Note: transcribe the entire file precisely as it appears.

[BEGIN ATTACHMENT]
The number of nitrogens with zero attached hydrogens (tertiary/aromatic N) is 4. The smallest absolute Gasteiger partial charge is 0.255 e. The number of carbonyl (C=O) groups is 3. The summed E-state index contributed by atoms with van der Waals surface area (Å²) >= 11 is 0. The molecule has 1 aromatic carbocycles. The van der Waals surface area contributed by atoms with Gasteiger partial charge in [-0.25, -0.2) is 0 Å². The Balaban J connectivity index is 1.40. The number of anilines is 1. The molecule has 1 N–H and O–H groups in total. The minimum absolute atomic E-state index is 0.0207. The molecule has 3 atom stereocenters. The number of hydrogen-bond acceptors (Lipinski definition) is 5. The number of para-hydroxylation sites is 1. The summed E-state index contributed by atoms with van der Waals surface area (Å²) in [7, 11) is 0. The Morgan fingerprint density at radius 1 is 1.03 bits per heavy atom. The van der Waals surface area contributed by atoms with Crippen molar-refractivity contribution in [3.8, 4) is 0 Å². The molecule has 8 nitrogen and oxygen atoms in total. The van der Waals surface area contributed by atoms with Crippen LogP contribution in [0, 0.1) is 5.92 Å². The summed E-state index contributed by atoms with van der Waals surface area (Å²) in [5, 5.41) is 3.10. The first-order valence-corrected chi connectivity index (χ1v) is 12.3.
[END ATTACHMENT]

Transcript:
The number of nitrogens with zero attached hydrogens (tertiary/aromatic N) is 4. The smallest absolute Gasteiger partial charge is 0.255 e. The number of carbonyl (C=O) groups is 3. The summed E-state index contributed by atoms with van der Waals surface area (Å²) >= 11 is 0. The molecule has 1 aromatic carbocycles. The van der Waals surface area contributed by atoms with Gasteiger partial charge in [-0.25, -0.2) is 0 Å². The Balaban J connectivity index is 1.40. The number of anilines is 1. The molecule has 1 N–H and O–H groups in total. The minimum absolute atomic E-state index is 0.0207. The molecule has 3 atom stereocenters. The number of hydrogen-bond acceptors (Lipinski definition) is 5. The number of para-hydroxylation sites is 1. The summed E-state index contributed by atoms with van der Waals surface area (Å²) in [7, 11) is 0. The Morgan fingerprint density at radius 1 is 1.03 bits per heavy atom. The van der Waals surface area contributed by atoms with Crippen molar-refractivity contribution in [3.8, 4) is 0 Å². The molecule has 8 nitrogen and oxygen atoms in total. The van der Waals surface area contributed by atoms with Crippen LogP contribution in [0, 0.1) is 5.92 Å². The summed E-state index contributed by atoms with van der Waals surface area (Å²) in [5, 5.41) is 3.10. The first-order valence-corrected chi connectivity index (χ1v) is 12.3.